Originally written on Start 'N' Park Blog  |  Last updated 9/27/14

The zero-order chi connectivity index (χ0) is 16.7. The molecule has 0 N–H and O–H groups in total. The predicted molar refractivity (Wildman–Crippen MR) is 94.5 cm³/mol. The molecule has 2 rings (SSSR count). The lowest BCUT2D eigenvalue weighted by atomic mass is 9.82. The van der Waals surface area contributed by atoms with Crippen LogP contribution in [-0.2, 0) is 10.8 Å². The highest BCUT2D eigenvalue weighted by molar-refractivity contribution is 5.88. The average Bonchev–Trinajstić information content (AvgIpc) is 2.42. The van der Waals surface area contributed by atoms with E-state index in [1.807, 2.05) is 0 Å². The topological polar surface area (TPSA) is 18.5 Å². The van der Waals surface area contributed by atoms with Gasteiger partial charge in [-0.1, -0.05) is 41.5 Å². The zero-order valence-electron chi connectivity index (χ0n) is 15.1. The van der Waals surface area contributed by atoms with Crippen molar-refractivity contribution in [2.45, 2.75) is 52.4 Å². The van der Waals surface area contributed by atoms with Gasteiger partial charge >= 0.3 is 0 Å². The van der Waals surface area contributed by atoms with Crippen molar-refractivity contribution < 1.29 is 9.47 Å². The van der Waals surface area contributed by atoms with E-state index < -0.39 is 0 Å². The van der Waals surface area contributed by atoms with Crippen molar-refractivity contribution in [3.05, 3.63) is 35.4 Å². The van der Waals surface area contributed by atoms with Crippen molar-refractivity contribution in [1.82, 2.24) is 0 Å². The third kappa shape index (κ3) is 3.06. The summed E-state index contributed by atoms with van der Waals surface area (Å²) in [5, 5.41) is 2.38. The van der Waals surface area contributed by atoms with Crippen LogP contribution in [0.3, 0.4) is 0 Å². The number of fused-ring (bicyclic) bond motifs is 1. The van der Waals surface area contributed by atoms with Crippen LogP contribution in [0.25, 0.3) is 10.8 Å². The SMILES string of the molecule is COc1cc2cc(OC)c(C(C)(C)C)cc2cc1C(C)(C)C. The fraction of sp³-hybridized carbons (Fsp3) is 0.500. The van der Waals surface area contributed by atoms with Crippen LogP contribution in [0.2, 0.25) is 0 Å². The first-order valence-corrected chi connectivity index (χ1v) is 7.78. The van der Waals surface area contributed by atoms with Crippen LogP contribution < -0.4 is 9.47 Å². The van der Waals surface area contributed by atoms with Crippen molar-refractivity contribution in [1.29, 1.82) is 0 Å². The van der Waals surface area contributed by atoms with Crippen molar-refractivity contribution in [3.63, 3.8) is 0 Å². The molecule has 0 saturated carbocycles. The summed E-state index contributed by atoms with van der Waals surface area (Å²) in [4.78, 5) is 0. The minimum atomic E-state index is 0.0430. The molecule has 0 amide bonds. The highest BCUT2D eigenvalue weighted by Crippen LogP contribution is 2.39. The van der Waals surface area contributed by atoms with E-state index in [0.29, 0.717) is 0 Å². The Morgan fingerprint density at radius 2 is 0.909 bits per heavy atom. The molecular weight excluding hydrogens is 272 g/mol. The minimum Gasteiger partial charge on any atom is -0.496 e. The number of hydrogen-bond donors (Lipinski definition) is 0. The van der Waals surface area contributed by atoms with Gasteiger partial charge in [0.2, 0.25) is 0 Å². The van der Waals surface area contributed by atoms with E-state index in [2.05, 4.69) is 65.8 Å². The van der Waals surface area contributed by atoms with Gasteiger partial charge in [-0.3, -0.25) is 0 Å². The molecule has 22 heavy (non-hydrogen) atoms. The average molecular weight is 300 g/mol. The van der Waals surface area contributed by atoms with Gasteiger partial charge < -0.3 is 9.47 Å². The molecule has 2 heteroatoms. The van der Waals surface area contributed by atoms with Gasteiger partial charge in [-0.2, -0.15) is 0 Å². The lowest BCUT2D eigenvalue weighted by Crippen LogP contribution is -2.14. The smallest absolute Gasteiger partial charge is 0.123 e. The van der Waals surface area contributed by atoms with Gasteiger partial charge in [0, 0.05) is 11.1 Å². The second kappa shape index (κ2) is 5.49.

STATESVILLE, N.C. – Many variables will factor into the racing product at Kansas Speedway this weekend, but there’s one thing David Ragan thinks you can count on: The Gen-6 car will be fast. The STP 400 race weekend will be the first time the Sprint Cup Series’ new car will race on the recently repaved oval in Kansas City, Kan. The driver of the No. 34 Front Row Motorsports Ford believes it will take about a day to learn how the new, lighter car reacts to the track, which received a new racing surface last summer. The team hopes to learn enough to earn a solid starting position in Friday afternoon’s qualifying session. Ragan’s best qualifying effort at Kansas was in 2010 when he started in 10th. His best finish among his eight career starts came in 2008 when he finished eighth. Comments from Front Row Motorsports team driver David Ragan heading to Kansas: “I guess at Kansas, the unexpected can be expected. I think we had a record number of cautions last year. It will be interesting to see how that track has aged, how Goodyear comes back with a tire, if it’s any different, how fast these new cars are. That’s a track where we had an open test session last year, so we do have a few notes, but not necessarily with this new car. “Kansas is a really fast racetrack now. I’m sure you’re going to see some track records broken. I think some of the teams are using one of their test sessions at Kansas. So hopefully we can get some new information from some of our Ford Racing teammates. But it will be a much different strategy coming from Texas to the newly repaved and very fast Kansas. “It will take probably that whole first day to get a feel for the new car on the track there. You can’t necessarily tell with just a couple laps. It’s going to take a different amount of time for the track to rubber up. You’ll be able to tell a little bit from those first few laps, and then later on that day in practice and qualifying you’ll be able to see what it’s doing, what it’s not doing. Our engineers and crew chiefs will be able to tell if it’s a lot different, if it builds up air pressure different, if it’s faster or slower. So, usually in about a day’s time you have a good feel for how a car is going to be on a particular track.”
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